"I'm prepping for the melting of the Greenland ice sheet."
Robert Earl is living with his wife in the ultimate bug out location. They decided to leave their retirement-friendly southern Florida to an off-the-grid desert area in the hills of Texas. Robert fears a sudden rise in the sea levels that will eventually melt the Greenland ice sheet, so his goal is to take refuge at a high elevation. Robert and his wife are currently living in a mobile home because they are building a self-sustainable property out of empty beer bottles and cat litter boxes. Robert consults with a local snake expert, who teaches him how to trap and kill rattlesnakes for food. He also shows us his massive stockpile of discarded materials that he plans to use as building materials and teaches us how he fertilizing their garden solely from fecal matter and urine.
The great recession left many Americans underwater, but in 2008 Robert Earl opened his front door to literally find himself underwater. Major flooding along the Suwanee River destroyed Robert’s chicken farm and the home he built by hand with his father-in-law. This was not the first flood they have suffered through, but this one left the Earls with more than $200,000 in damage. They had little hope for rebuilding their business or their home.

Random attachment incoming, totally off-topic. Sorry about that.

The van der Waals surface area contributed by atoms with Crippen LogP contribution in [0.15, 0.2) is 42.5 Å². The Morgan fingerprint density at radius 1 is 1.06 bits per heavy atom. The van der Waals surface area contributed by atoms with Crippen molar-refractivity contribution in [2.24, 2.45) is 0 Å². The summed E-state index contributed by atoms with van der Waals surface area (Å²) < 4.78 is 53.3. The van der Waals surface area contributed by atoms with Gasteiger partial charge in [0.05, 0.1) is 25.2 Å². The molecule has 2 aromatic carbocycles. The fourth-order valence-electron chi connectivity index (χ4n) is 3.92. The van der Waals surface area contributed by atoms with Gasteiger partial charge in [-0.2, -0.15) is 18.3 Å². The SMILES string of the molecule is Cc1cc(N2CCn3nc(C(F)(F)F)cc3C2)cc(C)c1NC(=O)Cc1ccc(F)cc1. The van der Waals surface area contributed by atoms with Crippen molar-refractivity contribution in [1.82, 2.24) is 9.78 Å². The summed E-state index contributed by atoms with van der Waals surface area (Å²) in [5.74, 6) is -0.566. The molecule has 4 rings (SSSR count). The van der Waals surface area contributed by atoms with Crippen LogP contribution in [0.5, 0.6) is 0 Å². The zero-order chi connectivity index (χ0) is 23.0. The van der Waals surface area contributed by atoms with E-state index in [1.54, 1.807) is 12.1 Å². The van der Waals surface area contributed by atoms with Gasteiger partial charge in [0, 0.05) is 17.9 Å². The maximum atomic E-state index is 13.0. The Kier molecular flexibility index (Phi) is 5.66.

The way Robert and Debbie saw it, the flood was the first sign of the end of the world, as we know it. With global temperatures rising and the Greenland ice sheet melting, Robert believes rising sea levels will make floods like the one that destroyed their home commonplace.
So Robert’s wife Debbie suggested they relocate somewhere far, far away; a place that could never flood. They packed up what they could salvage – personal belongings and scrap material from their destroyed home – and bugged out to a place on the edge of society as most Americans understand it: rural Alpine, Texas.
The Earls settled into a slice of the desert with few discernable boundaries and even less water resources. With an average rainfall of 10-inches a year, the threat of another flood is highly unlikely.
Robert, being part Mad Max, part Rube Goldberg, part Al Gore, set to work building an off-grid compound using his know-how, ingenuity and imagination. Solar panels catch the blazing desert sun and wind turbines harness the gusts that race through the valley they now call home. He figured out a collection scheme that makes desert life possible, gathering water each week for consumption and recycling their grey and black water. Though Robert’s dream home is still under construction, he’s happy to spend his days collecting building supplies – beer bottles, wine bottles and kitty litter.
Robert doesn’t mind thinking outside the box, when it’s his idea. When an outsider suggests he might look to alternative water sources, Robert is pushed beyond his eco-sensitive prepping ways.